Feature Story

Celebrating dignity and respect for all

03 March 2014

Tolerant, compassionate and peace-loving people around the world lent their hearts and voices to raise awareness and celebrate Zero Discrimination Day for the first time on 1 March 2014. The day was an unprecedented opportunity for people in every corner of the world to promote and celebrate everyone’s right to live a full and productive life with dignity—no matter what they look like, where they come from or whom they love.

The zero discrimination campaign reached out hundreds of thousands of people with tens of thousands actively pledging their support. From the President and First Lady of Gabon, the First Lady of Chad and Oscar-winning actors to school children in Guatemala and Moldova. From medical doctors and patients, to religious leaders, ambassadors and celebrities. People from every corner of the world expressed their solidarity by sharing their stories and their butterfly photos––the transformative symbol for zero discrimination.

“As First Lady of Gabon, as a mother, as a woman, as Commissioner of the UNAIDS - Lancet commission, I say NO to discrimination and I call for zero discrimination, tolerance and compassion in Africa and all over the world,” wrote Sylvia Bongo Ondimba.

Using social media platforms, many in this new social movement called for protection of the most vulnerable—people who face discrimination because of their race, religion, nationality, sexual orientation or identity, disability, gender or age.

“If you're reading this, and are going through pain, injustice or inequality, my words won't change your reality. But please hang on, and know that you have a friend in all of us” wrote James Chau, UNAIDS Goodwill Ambassador for China.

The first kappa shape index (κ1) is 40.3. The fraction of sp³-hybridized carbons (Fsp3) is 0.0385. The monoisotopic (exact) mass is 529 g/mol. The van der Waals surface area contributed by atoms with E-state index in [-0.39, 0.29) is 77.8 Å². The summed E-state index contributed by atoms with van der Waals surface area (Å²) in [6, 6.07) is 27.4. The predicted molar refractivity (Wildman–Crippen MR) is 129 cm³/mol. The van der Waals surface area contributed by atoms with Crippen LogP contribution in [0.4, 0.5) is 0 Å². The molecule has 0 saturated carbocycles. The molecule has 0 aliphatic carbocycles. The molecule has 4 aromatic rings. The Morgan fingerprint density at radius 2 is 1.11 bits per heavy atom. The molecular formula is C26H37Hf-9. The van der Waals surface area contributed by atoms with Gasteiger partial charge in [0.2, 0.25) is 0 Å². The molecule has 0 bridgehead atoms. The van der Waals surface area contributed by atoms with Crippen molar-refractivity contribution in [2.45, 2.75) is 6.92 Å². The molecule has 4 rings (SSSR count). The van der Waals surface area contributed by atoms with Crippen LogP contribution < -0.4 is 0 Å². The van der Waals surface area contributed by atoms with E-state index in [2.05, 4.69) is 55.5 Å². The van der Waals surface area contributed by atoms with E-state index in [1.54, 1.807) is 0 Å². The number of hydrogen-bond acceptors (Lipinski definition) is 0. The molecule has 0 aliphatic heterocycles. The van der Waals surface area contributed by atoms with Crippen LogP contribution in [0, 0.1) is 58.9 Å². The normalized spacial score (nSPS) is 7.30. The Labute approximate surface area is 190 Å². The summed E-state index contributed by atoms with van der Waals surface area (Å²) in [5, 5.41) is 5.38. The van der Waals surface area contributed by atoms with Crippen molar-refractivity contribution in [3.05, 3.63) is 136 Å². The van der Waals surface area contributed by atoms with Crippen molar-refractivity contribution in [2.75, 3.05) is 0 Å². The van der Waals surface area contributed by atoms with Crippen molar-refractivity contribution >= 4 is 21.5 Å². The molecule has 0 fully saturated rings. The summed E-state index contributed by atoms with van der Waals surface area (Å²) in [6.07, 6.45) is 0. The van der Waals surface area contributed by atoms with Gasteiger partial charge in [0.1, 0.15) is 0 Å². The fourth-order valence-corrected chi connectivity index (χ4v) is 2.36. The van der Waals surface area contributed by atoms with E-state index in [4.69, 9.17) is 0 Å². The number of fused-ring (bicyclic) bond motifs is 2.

Messages were received from advocates representing affected communities, youth, government officials, media, UN officials and many other people from all walks of society.

“All around the globe there are kids and adolescents being teased just because they are different. Instead, we should encourage schools to accept and make visible the wide range of cultures living in our classrooms,” wrote Sebastián Arriagada, Teacher education student from Chile. “If there is any solution to discrimination, and I deeply believe there is, I can bet it all starts with our countries' education systems.”

The largest mobile telephone service provider in Malawi promoted zero discrimination by sending messages to its subscribers on 1 March. “We are happy that we are able to help mobilise communities to create awareness around Zero Discrimination Day which advocates for tolerance and compassion,” said Dina Mahamat Amadou, Acting Managing Director of Airtel Malawi.

People can continue to show support for zero discrimination by going to the Facebook page http://www.facebook.com/zerodiscrimination, using #zerodiscrimination hashtag on Twitter or submitting photos with a butterfly sign on Tumblr http://zerodiscrimination.tumblr.com/.

Zero Discrimination Day will be celebrated each 1 March.